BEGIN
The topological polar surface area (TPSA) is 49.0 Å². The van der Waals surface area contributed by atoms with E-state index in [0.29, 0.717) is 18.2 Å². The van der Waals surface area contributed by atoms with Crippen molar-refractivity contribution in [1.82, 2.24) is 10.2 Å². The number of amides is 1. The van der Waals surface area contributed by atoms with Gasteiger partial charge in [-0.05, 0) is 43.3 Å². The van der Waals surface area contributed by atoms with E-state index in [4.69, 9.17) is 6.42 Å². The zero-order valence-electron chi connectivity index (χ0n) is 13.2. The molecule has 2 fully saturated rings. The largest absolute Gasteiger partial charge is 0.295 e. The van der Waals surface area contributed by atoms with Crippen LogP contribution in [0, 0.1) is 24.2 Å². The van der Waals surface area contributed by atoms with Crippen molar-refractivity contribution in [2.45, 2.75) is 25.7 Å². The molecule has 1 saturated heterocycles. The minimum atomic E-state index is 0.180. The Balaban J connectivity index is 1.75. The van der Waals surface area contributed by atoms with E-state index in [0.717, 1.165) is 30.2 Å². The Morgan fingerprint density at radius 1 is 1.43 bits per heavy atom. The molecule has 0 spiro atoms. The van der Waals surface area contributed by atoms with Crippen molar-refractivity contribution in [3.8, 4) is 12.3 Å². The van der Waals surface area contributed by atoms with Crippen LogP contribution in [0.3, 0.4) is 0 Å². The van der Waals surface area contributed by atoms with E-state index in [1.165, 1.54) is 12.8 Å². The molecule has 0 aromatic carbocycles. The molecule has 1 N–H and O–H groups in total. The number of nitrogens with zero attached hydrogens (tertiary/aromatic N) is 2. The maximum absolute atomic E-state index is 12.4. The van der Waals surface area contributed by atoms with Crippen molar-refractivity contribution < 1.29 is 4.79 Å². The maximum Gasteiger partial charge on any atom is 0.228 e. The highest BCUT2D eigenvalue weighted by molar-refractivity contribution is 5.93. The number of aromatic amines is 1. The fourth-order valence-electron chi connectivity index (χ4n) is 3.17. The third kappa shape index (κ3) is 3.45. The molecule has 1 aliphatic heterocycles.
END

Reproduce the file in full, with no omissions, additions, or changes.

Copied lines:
The topological polar surface area (TPSA) is 49.0 Å². The van der Waals surface area contributed by atoms with E-state index in [0.29, 0.717) is 18.2 Å². The van der Waals surface area contributed by atoms with Crippen molar-refractivity contribution in [1.82, 2.24) is 10.2 Å². The number of amides is 1. The van der Waals surface area contributed by atoms with Gasteiger partial charge in [-0.05, 0) is 43.3 Å². The van der Waals surface area contributed by atoms with E-state index in [4.69, 9.17) is 6.42 Å². The zero-order valence-electron chi connectivity index (χ0n) is 13.2. The molecule has 2 fully saturated rings. The largest absolute Gasteiger partial charge is 0.295 e. The van der Waals surface area contributed by atoms with Crippen LogP contribution in [0, 0.1) is 24.2 Å². The van der Waals surface area contributed by atoms with Crippen molar-refractivity contribution in [2.45, 2.75) is 25.7 Å². The molecule has 1 saturated heterocycles. The minimum atomic E-state index is 0.180. The Balaban J connectivity index is 1.75. The van der Waals surface area contributed by atoms with E-state index in [0.717, 1.165) is 30.2 Å². The Morgan fingerprint density at radius 1 is 1.43 bits per heavy atom. The molecule has 0 spiro atoms. The van der Waals surface area contributed by atoms with Crippen molar-refractivity contribution in [3.8, 4) is 12.3 Å². The van der Waals surface area contributed by atoms with Crippen LogP contribution in [0.3, 0.4) is 0 Å². The van der Waals surface area contributed by atoms with E-state index in [1.165, 1.54) is 12.8 Å². The molecule has 0 aromatic carbocycles. The molecule has 1 N–H and O–H groups in total. The number of nitrogens with zero attached hydrogens (tertiary/aromatic N) is 2. The maximum absolute atomic E-state index is 12.4. The van der Waals surface area contributed by atoms with Crippen molar-refractivity contribution < 1.29 is 4.79 Å². The maximum Gasteiger partial charge on any atom is 0.228 e. The highest BCUT2D eigenvalue weighted by molar-refractivity contribution is 5.93. The number of aromatic amines is 1. The fourth-order valence-electron chi connectivity index (χ4n) is 3.17. The third kappa shape index (κ3) is 3.45. The molecule has 1 aliphatic heterocycles.